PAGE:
Nissan made an announcement earlier this week that it will have a driverless car on the market by 2020. That’s only seven years from now. You can read more about that announcement in my piece on TorqueNews.com.
Google, often considered the research leader in autonomous driving, says that they will have their technology ready for market in about five years, but because they don’t make vehicles (and are finding it tough to find automotive partners for the idea), they won’t likely have a self-driving car that you can buy at that point. In fact, they’ve been making tentative moves towards designing their own car, which creates a whole new slew of obstacles for them to overcome.
Nissan, however, is already one of the world’s top automakers, is the world leader in electric vehicle sales, and has pioneered many of the technologies already required for self-driving vehicles (which they call their Autonomous Driving program).
What’s more, Nissan says that the self-driving car will only cost about $1,000 more than the same car in luxury form. That is an amazing prediction for them to make, as it virtually requires them to either eat the bad PR when it costs more or deliver the tech at or below that cost to consumers in order to be good to their word.
That obviously means that Nissan has a firm grasp of what’s required to make a car drive itself safely and is therefore comfortable in predicting the cost of such a system.
So how will all of that work? I outlined that in a two-part series on Torque News, but it can be nutshelled like this:
Nissan can make a car drive itself because all of the technology required to do so is already on many luxury cars being sold today. Most of the challenge in creating a driverless car is in giving the car the ability to know what’s going on around it and how to get from where it is to where it needs to be. Most of Nissan’s research the past couple of years at their Silicon Valley facility has not been into sensory and detection technology, but has instead been into the computer programming required to utilize that data in real-world driving scenarios.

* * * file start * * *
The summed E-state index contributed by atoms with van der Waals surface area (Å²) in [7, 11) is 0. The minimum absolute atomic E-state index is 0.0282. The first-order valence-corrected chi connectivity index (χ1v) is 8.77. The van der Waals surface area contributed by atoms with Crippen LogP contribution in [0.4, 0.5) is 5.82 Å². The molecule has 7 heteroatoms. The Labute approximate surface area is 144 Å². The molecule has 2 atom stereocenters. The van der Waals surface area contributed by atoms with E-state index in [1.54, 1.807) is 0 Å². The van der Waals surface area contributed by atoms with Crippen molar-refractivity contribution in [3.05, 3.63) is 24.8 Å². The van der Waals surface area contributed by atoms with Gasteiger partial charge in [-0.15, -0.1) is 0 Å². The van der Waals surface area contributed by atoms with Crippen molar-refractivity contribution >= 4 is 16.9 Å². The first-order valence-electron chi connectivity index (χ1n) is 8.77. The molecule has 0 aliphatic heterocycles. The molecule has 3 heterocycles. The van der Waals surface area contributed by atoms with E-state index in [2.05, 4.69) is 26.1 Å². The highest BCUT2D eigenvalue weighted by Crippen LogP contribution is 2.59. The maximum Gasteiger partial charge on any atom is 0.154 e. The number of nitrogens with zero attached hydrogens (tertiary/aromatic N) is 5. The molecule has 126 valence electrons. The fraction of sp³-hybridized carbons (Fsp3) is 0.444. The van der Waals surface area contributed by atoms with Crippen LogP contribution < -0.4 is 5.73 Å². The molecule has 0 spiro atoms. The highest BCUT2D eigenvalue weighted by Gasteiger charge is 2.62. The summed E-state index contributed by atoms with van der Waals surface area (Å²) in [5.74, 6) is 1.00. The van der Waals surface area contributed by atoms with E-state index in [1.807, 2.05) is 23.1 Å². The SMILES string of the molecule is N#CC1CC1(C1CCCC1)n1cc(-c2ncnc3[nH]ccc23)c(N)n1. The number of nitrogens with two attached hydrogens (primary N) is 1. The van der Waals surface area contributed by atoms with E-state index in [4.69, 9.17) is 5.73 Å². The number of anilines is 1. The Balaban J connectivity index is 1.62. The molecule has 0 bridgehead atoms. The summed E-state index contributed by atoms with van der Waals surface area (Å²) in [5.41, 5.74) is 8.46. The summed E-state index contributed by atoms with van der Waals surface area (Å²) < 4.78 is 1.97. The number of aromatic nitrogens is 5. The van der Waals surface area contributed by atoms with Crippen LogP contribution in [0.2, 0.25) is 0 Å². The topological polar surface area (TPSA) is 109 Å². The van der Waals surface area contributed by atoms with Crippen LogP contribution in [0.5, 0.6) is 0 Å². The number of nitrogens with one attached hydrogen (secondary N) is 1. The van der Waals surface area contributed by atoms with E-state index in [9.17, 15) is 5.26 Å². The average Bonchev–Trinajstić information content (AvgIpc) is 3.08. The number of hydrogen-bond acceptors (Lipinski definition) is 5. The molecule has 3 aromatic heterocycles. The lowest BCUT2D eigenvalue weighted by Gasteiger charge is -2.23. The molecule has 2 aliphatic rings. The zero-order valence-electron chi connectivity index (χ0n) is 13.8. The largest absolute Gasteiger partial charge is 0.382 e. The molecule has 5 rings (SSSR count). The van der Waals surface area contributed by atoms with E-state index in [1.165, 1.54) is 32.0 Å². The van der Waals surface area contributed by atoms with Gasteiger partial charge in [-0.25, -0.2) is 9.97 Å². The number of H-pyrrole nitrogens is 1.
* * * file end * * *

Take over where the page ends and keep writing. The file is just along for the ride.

In other words, all that Nissan has had to do is figure out how to program an artificial intelligence capable of piloting a car safely. The hardware required to make it possible for this to be the focus is already on the market and proven to work.
That is pretty dang awesome, I’d say. Nissan already had the sensory technology and parts, made specifically for automotive applications, on the shelf. Their only challenge has been to create software to make it work as an Autonomous Driving option. Google, on the other hand, has had to create both the hardware and the software, making their challenge far larger than Nissan’s.
This is not to detract from Google, who has truly pioneered driverless automotive – not to mention brought it into the limelight in a positive manner – but their chances of turning that tech into marketable reality are far slimmer than those of Nissan, Audi, or other automakers who are already working on the idea and nearing fruition.
Will Nissan be the first? It sure looks that way. Whoever actually has the first self-driving car, though, the ability for vehicles to pilot themselves reliably, cheaply, and safely will fundamentally change transportation forever.
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